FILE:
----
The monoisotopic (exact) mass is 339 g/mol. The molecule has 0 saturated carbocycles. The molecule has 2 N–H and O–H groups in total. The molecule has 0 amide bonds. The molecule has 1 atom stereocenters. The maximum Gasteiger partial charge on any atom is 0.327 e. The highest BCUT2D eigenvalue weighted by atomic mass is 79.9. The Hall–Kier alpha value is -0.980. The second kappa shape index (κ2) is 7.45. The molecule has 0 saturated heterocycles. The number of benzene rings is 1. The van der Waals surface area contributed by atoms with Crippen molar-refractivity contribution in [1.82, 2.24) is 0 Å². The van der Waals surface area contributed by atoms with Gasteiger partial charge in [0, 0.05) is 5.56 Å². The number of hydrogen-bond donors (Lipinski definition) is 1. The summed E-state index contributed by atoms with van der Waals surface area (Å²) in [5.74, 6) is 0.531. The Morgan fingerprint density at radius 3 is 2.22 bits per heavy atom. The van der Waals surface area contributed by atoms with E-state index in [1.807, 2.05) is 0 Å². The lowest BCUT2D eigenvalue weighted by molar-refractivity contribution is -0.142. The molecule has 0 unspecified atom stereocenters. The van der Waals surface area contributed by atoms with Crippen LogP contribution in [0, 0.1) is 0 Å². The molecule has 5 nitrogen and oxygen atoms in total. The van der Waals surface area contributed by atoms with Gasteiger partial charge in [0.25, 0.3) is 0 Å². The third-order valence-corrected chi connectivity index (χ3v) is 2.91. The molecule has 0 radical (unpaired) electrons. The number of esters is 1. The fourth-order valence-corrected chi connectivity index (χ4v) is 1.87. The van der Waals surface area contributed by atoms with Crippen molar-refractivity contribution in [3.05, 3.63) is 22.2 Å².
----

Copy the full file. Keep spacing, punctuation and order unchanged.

The monoisotopic (exact) mass is 339 g/mol. The molecule has 0 saturated carbocycles. The molecule has 2 N–H and O–H groups in total. The molecule has 0 amide bonds. The molecule has 1 atom stereocenters. The maximum Gasteiger partial charge on any atom is 0.327 e. The highest BCUT2D eigenvalue weighted by atomic mass is 79.9. The Hall–Kier alpha value is -0.980. The second kappa shape index (κ2) is 7.45. The molecule has 0 saturated heterocycles. The number of benzene rings is 1. The van der Waals surface area contributed by atoms with Crippen molar-refractivity contribution in [1.82, 2.24) is 0 Å². The van der Waals surface area contributed by atoms with Gasteiger partial charge in [0, 0.05) is 5.56 Å². The number of hydrogen-bond donors (Lipinski definition) is 1. The summed E-state index contributed by atoms with van der Waals surface area (Å²) in [5.74, 6) is 0.531. The Morgan fingerprint density at radius 3 is 2.22 bits per heavy atom. The van der Waals surface area contributed by atoms with E-state index in [1.807, 2.05) is 0 Å². The lowest BCUT2D eigenvalue weighted by molar-refractivity contribution is -0.142. The molecule has 0 unspecified atom stereocenters. The van der Waals surface area contributed by atoms with Crippen LogP contribution in [0, 0.1) is 0 Å². The molecule has 5 nitrogen and oxygen atoms in total. The van der Waals surface area contributed by atoms with Gasteiger partial charge in [0.25, 0.3) is 0 Å². The third-order valence-corrected chi connectivity index (χ3v) is 2.91. The molecule has 0 radical (unpaired) electrons. The number of esters is 1. The fourth-order valence-corrected chi connectivity index (χ4v) is 1.87. The van der Waals surface area contributed by atoms with Crippen molar-refractivity contribution in [3.05, 3.63) is 22.2 Å².